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Taking its cue from market leader Netflix, Televisa’s fledgling SVOD service Blim continues to ramp up its original content in a bid to grow its subscriber base, enlisting award-winning director/producer Michel Franco of Mexican shingle Lucia Films to develop an original series. Franco has made a pilot in the vein of HBO’s “Curb Your Enthusiasm,” starring “Seinfeld” co-creator Larry David as a fictional version of himself.

Blim has some catching up to do. Launched in February this year to reach the entire region (except Brazil) on smartphones, tablets, computers, and android TVs, Blim has to contend with market leader Netflix, in the region since 2011, and local rival Clarovideo, owned by billionaire Carlos Slim’s telco America Movil.

Subscriber figures are difficult to obtain but according to leading Buenos Aires-based consultancy and market research company Business Bureau (BB), Netflix has 4.9 million total users in Mexico, including non-paying subscribers, while ClaroVideo claims 3.3 million and Blim has one million users.

“The focus is on users, not subscribers,” said BB president Horacio Gennari, and by comparing Netflix’s claim of five million subscribers in the whole region, “it serves to shed a light on the growing importance of the account-sharing phenomenon (and Netflix in Mexico is quite affected by this),” he added.

All platforms have increased their subscriber base in the past year, according to BB. In terms of subscription growth, Mexico is the most developed country in the region, per the company. “Among households with internet connection, 78% consume online content, whereas 51% view at least one SVOD,” it reported.

In Franco’s 13-episode farcical comedy series “El que se enoja pierde,” producer Pedro Damian, best known for making Televisa’s hit youth-targeted series “Rebelde,” plays a fictionalized version of himself as a producer who’s about to lose his job, and turns to established Televisa talent like comic Eugenio Derbez (“Instructions Not Included”) to help him revive his career. Derbez plays a few scenes in the pilot as himself.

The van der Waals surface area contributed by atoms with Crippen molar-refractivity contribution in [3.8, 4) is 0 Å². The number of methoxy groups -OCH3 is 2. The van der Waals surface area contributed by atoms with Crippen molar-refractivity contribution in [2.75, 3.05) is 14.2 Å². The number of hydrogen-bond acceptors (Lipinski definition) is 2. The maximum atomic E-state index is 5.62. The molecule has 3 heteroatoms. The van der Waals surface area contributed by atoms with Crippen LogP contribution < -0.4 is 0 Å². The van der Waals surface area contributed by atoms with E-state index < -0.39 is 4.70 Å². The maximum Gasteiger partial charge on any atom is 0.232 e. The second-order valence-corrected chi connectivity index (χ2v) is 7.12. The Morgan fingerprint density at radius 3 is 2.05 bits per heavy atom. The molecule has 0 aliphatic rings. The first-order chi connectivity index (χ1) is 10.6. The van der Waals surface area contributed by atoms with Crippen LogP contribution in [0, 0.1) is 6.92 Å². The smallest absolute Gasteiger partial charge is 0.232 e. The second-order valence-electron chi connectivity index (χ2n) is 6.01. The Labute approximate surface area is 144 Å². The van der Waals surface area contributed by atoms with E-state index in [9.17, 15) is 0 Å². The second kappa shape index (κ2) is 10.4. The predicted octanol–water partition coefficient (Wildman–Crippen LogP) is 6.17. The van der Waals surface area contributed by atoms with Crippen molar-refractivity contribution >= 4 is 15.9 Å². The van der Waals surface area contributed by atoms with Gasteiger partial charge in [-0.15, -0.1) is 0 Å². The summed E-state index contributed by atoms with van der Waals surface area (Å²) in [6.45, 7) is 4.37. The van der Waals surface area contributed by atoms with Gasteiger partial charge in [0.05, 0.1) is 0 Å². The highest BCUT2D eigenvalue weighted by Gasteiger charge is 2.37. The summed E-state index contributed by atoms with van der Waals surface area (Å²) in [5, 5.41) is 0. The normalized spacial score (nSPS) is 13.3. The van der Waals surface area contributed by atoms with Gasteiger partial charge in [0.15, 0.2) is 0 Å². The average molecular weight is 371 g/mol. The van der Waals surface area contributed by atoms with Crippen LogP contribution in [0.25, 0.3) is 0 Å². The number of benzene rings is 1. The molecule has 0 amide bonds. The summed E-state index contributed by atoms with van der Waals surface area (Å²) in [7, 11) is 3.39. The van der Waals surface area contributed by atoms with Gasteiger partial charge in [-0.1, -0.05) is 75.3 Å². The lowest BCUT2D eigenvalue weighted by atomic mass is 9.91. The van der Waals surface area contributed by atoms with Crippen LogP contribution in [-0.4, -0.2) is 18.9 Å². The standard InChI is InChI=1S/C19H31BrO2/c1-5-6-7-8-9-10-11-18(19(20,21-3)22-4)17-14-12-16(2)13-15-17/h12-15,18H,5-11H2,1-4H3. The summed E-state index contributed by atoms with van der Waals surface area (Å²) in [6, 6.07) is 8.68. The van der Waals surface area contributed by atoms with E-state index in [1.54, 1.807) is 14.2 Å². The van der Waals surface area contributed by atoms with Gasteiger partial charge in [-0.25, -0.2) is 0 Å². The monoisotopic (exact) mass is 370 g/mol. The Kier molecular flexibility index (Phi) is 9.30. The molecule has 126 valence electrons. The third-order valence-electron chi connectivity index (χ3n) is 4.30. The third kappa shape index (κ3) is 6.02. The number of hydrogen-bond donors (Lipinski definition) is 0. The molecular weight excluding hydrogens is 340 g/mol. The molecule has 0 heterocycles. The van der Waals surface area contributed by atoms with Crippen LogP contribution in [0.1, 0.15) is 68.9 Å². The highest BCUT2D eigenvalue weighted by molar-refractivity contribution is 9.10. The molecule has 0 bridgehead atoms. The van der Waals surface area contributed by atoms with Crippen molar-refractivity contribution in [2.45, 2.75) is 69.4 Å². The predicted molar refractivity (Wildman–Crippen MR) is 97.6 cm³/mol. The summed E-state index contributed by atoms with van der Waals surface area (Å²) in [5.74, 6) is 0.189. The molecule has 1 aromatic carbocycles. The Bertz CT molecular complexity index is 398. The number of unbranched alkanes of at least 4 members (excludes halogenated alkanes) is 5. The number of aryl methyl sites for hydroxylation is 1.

The series is a change for Franco, whose acclaimed feature films tend to deal with weightier topics, such as the issue of terminal illness in his 2015 Cannes best-screenplay winner “Chronic,” or bullying drama “After Lucia,” which took home Cannes’ 2012 Un Certain Regard prize.

Franco has been location scouting for his next feature, details of which he declined to reveal.

“I’ve always wanted to make a comedy,” said Franco, adding: “When I watch TV, I only watch comedies and soccer.”

Blim has commissioned a slew of original content from several of Mexico’s top filmmakers. In June, it inked Lemon Films, run by Fernando and Billy Rovzar, which is producing two dramedies for Blim. Franco’s Lucia Films partner, Gabriel Ripstein, director of the award-winning “600 Miles,” is in talks to make a drama series for Blim, as are other prominent filmmakers in Mexico. In January, Blim will bow a new teen live-action series starring Laura Esquivel, “Love, Divina,” a co-production between Argentina’s Pol-ka, Televisa, and Paris-based Federation Kids & Family.

OTT pricing strategy in Mexico:
Netflix: $9.99. It has been increasing one dollar per year for the basic plan in the last two years. Offers 30-day free trial.
Blim: $5.83. Offers 30-day free trial.
ClaroVideo: $3.69. Offers 30-day free trial only to Claro clients.

Content volume:
ClaroVideo: 4,751 movies/715 TV series
Netflix: 3,055 movies/694 TV series
Blim: 396 movies/240 TV series